The programme for no-deal fixes—the essential ones—is complete and the statute book is in the kind of shape that we would want it to be in. We have addressed the significant bulk of the deficiencies programme. As I have said before, I recognise the role that the Parliament and its committees have played. It is fair to say that this institution has stepped up to the mark and coped with whatever was thrown at it, which reflects well on the members of the Parliament.

      • The Convener:

        Thank you for that—I certainly agree.

      • Stuart McMillan (Greenock and Inverclyde) (SNP):

        Minister, you mentioned 31 SSIs and 19 remaining instruments. Can you provide further information regarding the expectation for those remaining ones? You mentioned that they are to be deferred. When do you expect them to be laid?

      • Graeme Dey:

        Four of the less essential SSIs have been laid, and our current assessment is that around 10 will be laid ahead of the summer recess and further SSIs will be laid from September 2019. We are doing a full assessment of the remaining deficiencies that require to be corrected. Of course, that will include any corrections in relation to new emerging EU law between now and exit day.

      • Stuart McMillan:

        So the instruments that are to come before the summer are to be prioritised as a consequence of the fixing of any deficiencies.

      • Graeme Dey:

        I bring in Steven MacGregor, who can give you a bit more detail.

      • Steven MacGregor (Scottish Government):

        The remaining number is still to be determined, but it will be much smaller than the number in the programme that has gone through already. The bulk of the instruments in question will be brought forward before the summer recess. If we identify any that look significant or more important than others, they will be prioritised. A small number are likely to be required as we go into the autumn, but the intention is that we will complete all the deficiency fixes as soon as is reasonably possible.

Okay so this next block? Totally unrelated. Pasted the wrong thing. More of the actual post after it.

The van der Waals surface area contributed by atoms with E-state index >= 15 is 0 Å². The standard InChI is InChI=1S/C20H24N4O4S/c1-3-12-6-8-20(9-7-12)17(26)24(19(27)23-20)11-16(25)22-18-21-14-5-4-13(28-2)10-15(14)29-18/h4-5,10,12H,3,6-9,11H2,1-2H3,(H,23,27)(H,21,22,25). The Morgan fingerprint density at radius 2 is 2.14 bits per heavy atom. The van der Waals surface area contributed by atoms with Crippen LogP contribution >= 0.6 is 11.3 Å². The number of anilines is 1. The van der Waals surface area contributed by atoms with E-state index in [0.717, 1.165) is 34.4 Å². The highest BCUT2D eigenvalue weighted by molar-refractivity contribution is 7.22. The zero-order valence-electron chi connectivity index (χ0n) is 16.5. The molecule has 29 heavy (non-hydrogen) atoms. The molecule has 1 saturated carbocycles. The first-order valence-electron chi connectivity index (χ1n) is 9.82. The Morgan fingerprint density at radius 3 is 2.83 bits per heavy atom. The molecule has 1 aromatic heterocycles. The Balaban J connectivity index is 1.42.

• Luke McBratney (Scottish Government):

        I will expand on one of the points that the minister made. One of the effects of the extension of the article 50 period to October 2019 is that, in certain circumstances, the deficiencies that need to be addressed will relate to EU law as it exists on the expected exit day. Some changes will be required to reflect the fact that EU law will have developed between the expected exit day and the new exit day in October 2019. The Scottish Government is scoping that.

      • Stuart McMillan:

        As things stand—bearing in mind that the initial exit date was 29 March—can you give an indication of when the final notification might be sent, notwithstanding the scoping work that is under way?

      • Graeme Dey:

        When it comes to understanding the laying schedule, we are still in dialogue with the UK Government and others. I would not want to mislead you today, but I could commit to write to the committee as soon as we have further detail. We will do that as soon as it is possible to do so.

      • Luke McBratney: